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Age of Apocalypse Revisited: X-Men Omega


aoa_revisited_logo

xmenomega001_front…Endings

Story: Scott Lobdell
Dialogue: Mark Waid
Pencils: Roger Cruz
Inks: LaRosa, Townsend, Kesel, Candelario, Hanna, Milgrom
Letters: Richard Starkings and Comicraft
Colors: Steve Buccellato, Electric Crayon
Cover: John Romita Jr., Klaus Janson
Editor: Bob Harras
Published by: Marvel Comics
Cover Date: June 1995
Cover Price: $3.95

While not nearly as "iconic" as the Alpha issue to me…this issue is still one of THE most iconic comic issues of my youth. Though the majority of the context comes from the various individual titles that make up the Age of Apocalypse, this is THE issue they all led into, after spinning out of X-Men: Alpha. As such, while I didn’t remember details of most of the individual series, I remembered where things wound up because of this issue.

We open on a full-page of Magneto, bloodied and energy crackling around him, standing defiantly against an off-page foe, who we find is Holocaust, battering the leader of the X-Men for Apocalypse’s amusement before the villain reveals his final plans. Meanwhile, Angel finds Karma, while in the pens, the X-Men arrive via Blink’s portals. As they contemplate the lack of opposition and come across Beast, we move to see Cyclops and Jean leading freed humans across the bridge away from Apocalypse’s stronghold. Apocalypse’s forcefield is taken down by Angel’s suicide bomb…his sacrifice allows Nate (X-Man) access to Apocalypse…where he finds and is recognized by Magneto as The One that Forge had long ago promised to deliver.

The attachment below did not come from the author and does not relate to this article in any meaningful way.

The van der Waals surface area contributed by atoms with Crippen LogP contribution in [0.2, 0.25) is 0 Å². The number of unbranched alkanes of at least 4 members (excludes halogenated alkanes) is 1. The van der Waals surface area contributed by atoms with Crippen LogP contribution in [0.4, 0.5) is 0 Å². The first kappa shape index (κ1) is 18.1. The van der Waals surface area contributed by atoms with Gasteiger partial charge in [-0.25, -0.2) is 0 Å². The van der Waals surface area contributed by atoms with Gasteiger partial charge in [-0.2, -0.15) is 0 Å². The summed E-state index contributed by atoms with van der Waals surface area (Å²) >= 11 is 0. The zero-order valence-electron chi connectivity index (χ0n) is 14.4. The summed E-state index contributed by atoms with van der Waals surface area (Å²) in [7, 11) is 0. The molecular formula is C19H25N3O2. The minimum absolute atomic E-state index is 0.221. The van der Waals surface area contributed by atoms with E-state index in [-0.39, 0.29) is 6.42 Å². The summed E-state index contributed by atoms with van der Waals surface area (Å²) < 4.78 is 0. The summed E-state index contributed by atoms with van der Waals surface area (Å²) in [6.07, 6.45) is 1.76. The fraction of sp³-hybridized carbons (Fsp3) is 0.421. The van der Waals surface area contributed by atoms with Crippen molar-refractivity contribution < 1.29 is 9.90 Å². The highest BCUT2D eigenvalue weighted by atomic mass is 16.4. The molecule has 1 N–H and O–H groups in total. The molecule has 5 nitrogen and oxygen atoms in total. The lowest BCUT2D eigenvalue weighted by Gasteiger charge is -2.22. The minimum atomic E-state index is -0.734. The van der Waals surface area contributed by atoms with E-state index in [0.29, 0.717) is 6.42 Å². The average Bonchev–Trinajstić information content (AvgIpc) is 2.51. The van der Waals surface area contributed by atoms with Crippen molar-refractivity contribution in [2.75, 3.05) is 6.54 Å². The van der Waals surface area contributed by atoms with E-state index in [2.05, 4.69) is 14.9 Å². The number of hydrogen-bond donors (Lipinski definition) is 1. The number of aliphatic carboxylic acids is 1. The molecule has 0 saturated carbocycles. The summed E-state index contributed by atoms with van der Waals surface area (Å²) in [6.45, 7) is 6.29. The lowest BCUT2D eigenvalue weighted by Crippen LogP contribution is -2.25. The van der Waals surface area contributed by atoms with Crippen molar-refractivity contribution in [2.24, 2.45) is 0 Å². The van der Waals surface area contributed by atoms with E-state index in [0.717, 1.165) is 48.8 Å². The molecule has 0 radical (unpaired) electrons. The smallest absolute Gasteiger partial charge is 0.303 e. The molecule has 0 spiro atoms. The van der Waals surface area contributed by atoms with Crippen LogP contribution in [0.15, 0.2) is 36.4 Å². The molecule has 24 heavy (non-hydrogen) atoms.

while Nate takes on Holocaust, the X-Men have found the M’Kraan crystal, and Destiny confirms Bishop’s claims and everything comes down to Illyana choosing to help restore broken reality. The three enter the crystal, leaving the X-Men to fight Apocalypse’s forces. On the bridge, Jean realizes the bombs have been launched and throws up a psi-shield…holding them back as long as she can. In the crystal, Destiny guides Illyana in unlocking her powers, getting Bishop back to the moment things went wrong. Back on the bridge, Havok reveals himself, unleashing his powers to take out Jean and Scott before being taken out himself by Weapon X. The X-Men rescue baby Charles, mess up Beast’s escape attempt, while others have fallen in battle and misunderstanding.

In the past, Bishop confronts his past self and Legion, preventing Legion from killing anyone…and closing a loop that sees the X-Men ripped back to their own time and the chronal energies erasing their presence and Legion’s from the memories of all left behind…that events would unfold as they had with no taint from Legion’s obtrusive presence.